Thoughts on math education at Rensselaer
To the Editor:
Wesley Mounts ’12 laments what he views as insufficient attention to utility in mathematics education at Rensselaer in last week’s issue of The Polytechnic, and he cites the Introduction to Differential Equations course in particular.
Applications have spurred the development of mathematics from antiquity to the present time. My colleagues and I in the Department of Mathematical Sciences strongly believe that instruction in mathematics is only enriched by highlighting the connection with applications. The subject of differential equations, in particular, is ideally suited to explore such a connection, given that a number of scientific principles from chemistry to mechanics are expressed in terms of rates of change. I regret, therefore, that Mounts’ experience was less than edifying.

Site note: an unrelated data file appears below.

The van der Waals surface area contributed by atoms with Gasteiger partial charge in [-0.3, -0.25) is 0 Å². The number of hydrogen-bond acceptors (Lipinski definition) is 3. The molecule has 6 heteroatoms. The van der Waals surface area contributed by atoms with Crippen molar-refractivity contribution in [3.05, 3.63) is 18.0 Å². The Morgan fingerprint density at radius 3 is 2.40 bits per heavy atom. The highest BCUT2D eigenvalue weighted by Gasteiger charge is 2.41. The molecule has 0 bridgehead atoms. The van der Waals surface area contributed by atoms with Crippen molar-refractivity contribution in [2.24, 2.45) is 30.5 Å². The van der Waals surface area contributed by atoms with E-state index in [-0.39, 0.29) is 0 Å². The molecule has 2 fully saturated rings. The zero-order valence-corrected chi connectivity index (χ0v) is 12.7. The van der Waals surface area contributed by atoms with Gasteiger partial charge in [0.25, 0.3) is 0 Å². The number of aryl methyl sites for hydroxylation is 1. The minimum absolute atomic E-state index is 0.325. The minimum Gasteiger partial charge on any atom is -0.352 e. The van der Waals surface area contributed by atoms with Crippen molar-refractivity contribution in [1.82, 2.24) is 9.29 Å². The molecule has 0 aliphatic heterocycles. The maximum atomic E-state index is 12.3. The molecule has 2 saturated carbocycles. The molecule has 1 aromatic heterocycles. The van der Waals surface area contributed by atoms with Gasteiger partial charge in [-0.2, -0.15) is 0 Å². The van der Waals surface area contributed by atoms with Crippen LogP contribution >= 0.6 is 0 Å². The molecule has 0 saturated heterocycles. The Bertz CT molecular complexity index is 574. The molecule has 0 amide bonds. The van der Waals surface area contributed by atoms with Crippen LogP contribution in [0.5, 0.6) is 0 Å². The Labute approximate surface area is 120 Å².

One must, at the same time, caution against an excessive zeal for utility. While a majority of our students may be consumers of mathematics, there are others who are drawn to the subject by its aesthetics, or by a curiosity to explore and advance the elegant structure of mathematics. Mounts may be amused by the following excerpts, the first from G.H. Hardy’s A Mathematician’s Apology and the second from the preface to The Theory of Fourier Integrals by E. C. Titchmarsh. Eminent analysts both, their work has found applications beyond what they might have surmised.
Hardy: “I have never done anything ‘useful.’ No discovery of mine has made, or is likely to make, directly or indirectly, for good or ill, the least difference to the amenity of the world.”
Titchmarsh: “As exercises in the theory I have written out a few applications as it seemed to me an analyst should. I have retained, as having a certain picturesqueness, some references to ‘heat,’ ‘radiation,’ and so forth; but the interest is purely analytical, and the reader need not know whether such things exist.”
Professor of Mathematical Sciences